A Fact-Check for the Four-Color World

Saturday, August 12, 2006

OT: "Legally Blonde"

While looking over old posts from my defunct personal blog, I came across a brief legal look I took at the film Legally Blonde. It's nothing even remotely technical, but rather some broad errors that threw me out of the film. And since I've been talking about the law in a particular movie as of late, I thought I'd share this as something extra.


Since I just finished law school, it seemed like as good a time as any to watch the GenX version of "The Paper Chase," "Legally Blonde." I'd heard mostly good things about it over the past couple of years, but it mostly disappointed.

I could complain about the smaller leaps of logic in the film (e.g. first-year students assisting on a major murder defense), but I'll let those fly. Although I thought Elle's boyfriend was a jerk from the moment he dumped her, I'll let that issue go too. And while the subplot with the manicurist was mostly pointless, it didn't hurt anything.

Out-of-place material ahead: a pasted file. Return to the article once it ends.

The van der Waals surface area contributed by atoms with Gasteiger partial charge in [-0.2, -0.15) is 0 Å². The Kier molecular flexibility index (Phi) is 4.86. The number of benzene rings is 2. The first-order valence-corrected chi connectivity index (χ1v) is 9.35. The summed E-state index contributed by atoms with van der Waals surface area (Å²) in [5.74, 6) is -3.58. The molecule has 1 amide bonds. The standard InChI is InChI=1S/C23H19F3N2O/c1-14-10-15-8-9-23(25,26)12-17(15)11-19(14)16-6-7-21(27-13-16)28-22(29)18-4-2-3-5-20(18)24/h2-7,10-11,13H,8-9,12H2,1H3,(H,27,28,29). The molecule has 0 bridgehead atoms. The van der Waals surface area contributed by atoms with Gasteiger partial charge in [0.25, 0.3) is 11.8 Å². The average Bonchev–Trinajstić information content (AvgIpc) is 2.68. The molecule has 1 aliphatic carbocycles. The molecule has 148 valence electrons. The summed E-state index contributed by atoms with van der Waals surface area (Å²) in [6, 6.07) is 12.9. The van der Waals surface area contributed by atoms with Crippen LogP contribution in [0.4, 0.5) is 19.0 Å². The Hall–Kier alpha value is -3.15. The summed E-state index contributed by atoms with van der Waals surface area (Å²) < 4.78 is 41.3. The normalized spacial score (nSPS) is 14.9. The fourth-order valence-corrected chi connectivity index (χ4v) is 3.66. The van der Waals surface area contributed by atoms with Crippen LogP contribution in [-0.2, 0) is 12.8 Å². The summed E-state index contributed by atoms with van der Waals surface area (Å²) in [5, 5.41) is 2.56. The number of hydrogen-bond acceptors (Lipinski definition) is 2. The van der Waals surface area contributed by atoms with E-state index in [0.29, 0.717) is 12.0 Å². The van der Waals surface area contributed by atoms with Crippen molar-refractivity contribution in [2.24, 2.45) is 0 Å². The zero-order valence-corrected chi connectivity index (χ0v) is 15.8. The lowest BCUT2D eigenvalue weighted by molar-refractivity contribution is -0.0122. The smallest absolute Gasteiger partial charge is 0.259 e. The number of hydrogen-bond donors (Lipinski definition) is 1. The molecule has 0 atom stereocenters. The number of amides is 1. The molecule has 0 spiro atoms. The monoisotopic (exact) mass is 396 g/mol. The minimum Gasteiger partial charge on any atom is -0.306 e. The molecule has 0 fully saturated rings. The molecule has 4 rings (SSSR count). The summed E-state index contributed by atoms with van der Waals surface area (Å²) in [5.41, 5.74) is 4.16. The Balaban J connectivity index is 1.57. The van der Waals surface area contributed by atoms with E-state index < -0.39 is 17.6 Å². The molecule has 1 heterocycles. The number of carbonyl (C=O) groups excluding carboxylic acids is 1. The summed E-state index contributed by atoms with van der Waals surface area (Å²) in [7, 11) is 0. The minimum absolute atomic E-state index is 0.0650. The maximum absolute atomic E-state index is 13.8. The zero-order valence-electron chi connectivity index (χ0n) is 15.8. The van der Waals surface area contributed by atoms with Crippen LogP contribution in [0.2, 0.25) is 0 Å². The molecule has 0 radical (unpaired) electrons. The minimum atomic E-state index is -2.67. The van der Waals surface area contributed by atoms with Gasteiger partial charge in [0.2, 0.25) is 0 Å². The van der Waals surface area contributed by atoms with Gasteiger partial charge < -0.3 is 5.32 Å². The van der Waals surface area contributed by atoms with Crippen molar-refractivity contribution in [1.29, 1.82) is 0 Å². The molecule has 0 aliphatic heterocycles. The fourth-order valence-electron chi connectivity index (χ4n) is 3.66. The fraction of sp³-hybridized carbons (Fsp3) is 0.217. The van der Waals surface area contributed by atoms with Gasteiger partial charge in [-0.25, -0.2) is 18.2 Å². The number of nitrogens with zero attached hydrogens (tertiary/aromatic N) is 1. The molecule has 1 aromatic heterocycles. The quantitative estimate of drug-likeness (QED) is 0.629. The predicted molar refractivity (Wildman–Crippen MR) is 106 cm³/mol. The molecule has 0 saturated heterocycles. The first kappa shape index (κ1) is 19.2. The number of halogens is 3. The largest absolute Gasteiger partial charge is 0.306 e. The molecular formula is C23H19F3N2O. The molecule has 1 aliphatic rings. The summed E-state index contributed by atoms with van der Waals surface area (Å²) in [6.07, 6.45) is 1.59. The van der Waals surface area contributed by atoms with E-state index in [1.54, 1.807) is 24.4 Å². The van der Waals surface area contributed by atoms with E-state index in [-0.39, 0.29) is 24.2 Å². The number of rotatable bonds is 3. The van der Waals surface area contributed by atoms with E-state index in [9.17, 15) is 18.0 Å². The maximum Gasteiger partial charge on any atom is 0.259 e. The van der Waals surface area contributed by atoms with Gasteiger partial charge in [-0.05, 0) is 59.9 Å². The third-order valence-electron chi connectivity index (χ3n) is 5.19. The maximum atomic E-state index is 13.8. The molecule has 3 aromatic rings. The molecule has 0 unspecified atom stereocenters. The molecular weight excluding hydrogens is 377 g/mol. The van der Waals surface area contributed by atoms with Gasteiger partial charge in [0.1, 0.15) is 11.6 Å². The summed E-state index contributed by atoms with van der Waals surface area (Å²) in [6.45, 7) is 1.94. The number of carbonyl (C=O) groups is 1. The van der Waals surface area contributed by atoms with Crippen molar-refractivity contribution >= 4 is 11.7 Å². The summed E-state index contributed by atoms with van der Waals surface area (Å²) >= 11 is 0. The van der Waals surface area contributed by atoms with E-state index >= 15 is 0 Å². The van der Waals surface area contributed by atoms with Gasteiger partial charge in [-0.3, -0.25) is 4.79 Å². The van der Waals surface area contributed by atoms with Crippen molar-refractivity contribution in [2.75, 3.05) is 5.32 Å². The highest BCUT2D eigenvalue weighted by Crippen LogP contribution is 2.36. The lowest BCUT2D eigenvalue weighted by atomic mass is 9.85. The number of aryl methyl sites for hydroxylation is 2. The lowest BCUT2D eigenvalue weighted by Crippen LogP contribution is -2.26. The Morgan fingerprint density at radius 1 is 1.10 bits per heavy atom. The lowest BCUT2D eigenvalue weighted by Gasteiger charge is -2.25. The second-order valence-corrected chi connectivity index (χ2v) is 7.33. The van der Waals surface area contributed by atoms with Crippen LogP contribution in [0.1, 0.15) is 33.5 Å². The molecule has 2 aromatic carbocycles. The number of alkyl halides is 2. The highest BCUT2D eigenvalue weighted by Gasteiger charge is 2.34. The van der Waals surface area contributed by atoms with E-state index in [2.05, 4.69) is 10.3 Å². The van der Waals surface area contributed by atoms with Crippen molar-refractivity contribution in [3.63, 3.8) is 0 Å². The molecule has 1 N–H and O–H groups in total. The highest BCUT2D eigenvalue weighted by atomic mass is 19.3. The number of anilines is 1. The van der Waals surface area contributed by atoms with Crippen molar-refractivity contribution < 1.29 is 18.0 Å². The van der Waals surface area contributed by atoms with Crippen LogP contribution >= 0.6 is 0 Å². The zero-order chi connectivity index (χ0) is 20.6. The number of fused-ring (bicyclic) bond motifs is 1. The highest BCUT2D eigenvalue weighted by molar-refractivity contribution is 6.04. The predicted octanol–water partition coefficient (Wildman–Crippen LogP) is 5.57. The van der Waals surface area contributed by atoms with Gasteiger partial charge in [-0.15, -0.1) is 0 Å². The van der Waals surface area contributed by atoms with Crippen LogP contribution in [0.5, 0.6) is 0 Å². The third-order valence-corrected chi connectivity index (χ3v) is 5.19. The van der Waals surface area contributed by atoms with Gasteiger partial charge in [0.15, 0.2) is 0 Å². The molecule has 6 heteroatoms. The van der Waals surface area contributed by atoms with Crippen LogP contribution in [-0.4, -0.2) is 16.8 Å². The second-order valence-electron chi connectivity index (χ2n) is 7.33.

No, my chief two problems with the film were these. First, Elle's performance on the LSAT. The LSAT is scored on a scale from 120 to 180. When we see her taking a practice test, she gets a 143. That's a pretty middle-of-the-road score. The next scene has her getting her final score, a 179. One point shy of perfect. That was some miraculous studying inbetween those scenes. And yet that score pretty much never gets mentioned again, despite all of the talk of her vapidness. Her fellow law students treat her as if she's inferior, but a score of 179 would be better than 90% of them, even at Harvard.

Second, Elle's performance in the courtroom at the end is, I suppose, to illustrate her unexpected intelligence and grasp of the law. But she hardly said or did anything legal at all. She recognized a hair-care error in the witness's story (I know virtually nothing about hair, and even I saw the problem immediately), and then the witness broke down and gave an on-the-stand confession. Then everyone praises Elle for being a legal genius. If that's all it takes to be a legal icon at Harvard, maybe I should've gone there instead of staying in-state.

The film had its moments, but for legal comedies, I'll stick with "My Cousin Vinny."